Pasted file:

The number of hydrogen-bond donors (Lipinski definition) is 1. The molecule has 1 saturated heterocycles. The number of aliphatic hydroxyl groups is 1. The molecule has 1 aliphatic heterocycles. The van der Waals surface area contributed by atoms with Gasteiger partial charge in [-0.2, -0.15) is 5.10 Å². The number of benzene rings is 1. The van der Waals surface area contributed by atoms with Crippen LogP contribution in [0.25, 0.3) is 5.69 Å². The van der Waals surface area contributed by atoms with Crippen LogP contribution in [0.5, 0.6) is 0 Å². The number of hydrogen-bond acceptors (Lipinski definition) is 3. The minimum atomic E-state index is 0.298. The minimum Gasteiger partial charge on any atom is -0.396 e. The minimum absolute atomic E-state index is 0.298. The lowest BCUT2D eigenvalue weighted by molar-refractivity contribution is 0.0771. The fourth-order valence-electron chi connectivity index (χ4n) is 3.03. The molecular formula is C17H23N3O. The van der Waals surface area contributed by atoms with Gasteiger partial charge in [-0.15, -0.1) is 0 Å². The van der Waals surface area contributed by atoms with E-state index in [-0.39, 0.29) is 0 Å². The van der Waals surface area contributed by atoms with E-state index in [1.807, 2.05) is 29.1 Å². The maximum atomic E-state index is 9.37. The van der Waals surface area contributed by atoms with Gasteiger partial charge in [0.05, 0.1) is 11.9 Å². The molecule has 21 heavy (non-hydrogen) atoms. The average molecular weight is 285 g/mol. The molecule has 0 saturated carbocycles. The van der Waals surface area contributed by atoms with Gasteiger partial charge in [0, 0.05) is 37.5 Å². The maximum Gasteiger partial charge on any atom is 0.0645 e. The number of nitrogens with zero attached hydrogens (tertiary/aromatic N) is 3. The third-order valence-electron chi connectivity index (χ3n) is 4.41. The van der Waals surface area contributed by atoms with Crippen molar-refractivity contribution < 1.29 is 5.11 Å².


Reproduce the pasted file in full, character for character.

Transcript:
The number of hydrogen-bond donors (Lipinski definition) is 1. The molecule has 1 saturated heterocycles. The number of aliphatic hydroxyl groups is 1. The molecule has 1 aliphatic heterocycles. The van der Waals surface area contributed by atoms with Gasteiger partial charge in [-0.2, -0.15) is 5.10 Å². The number of benzene rings is 1. The van der Waals surface area contributed by atoms with Crippen LogP contribution in [0.25, 0.3) is 5.69 Å². The van der Waals surface area contributed by atoms with Crippen LogP contribution in [0.5, 0.6) is 0 Å². The number of hydrogen-bond acceptors (Lipinski definition) is 3. The minimum atomic E-state index is 0.298. The minimum Gasteiger partial charge on any atom is -0.396 e. The minimum absolute atomic E-state index is 0.298. The lowest BCUT2D eigenvalue weighted by molar-refractivity contribution is 0.0771. The fourth-order valence-electron chi connectivity index (χ4n) is 3.03. The molecular formula is C17H23N3O. The van der Waals surface area contributed by atoms with Gasteiger partial charge in [-0.15, -0.1) is 0 Å². The van der Waals surface area contributed by atoms with E-state index in [-0.39, 0.29) is 0 Å². The van der Waals surface area contributed by atoms with E-state index in [1.807, 2.05) is 29.1 Å². The maximum atomic E-state index is 9.37. The van der Waals surface area contributed by atoms with Gasteiger partial charge in [0.05, 0.1) is 11.9 Å². The molecule has 21 heavy (non-hydrogen) atoms. The average molecular weight is 285 g/mol. The molecule has 0 saturated carbocycles. The van der Waals surface area contributed by atoms with Gasteiger partial charge in [0, 0.05) is 37.5 Å². The maximum Gasteiger partial charge on any atom is 0.0645 e. The number of nitrogens with zero attached hydrogens (tertiary/aromatic N) is 3. The third-order valence-electron chi connectivity index (χ3n) is 4.41. The van der Waals surface area contributed by atoms with Crippen molar-refractivity contribution < 1.29 is 5.11 Å².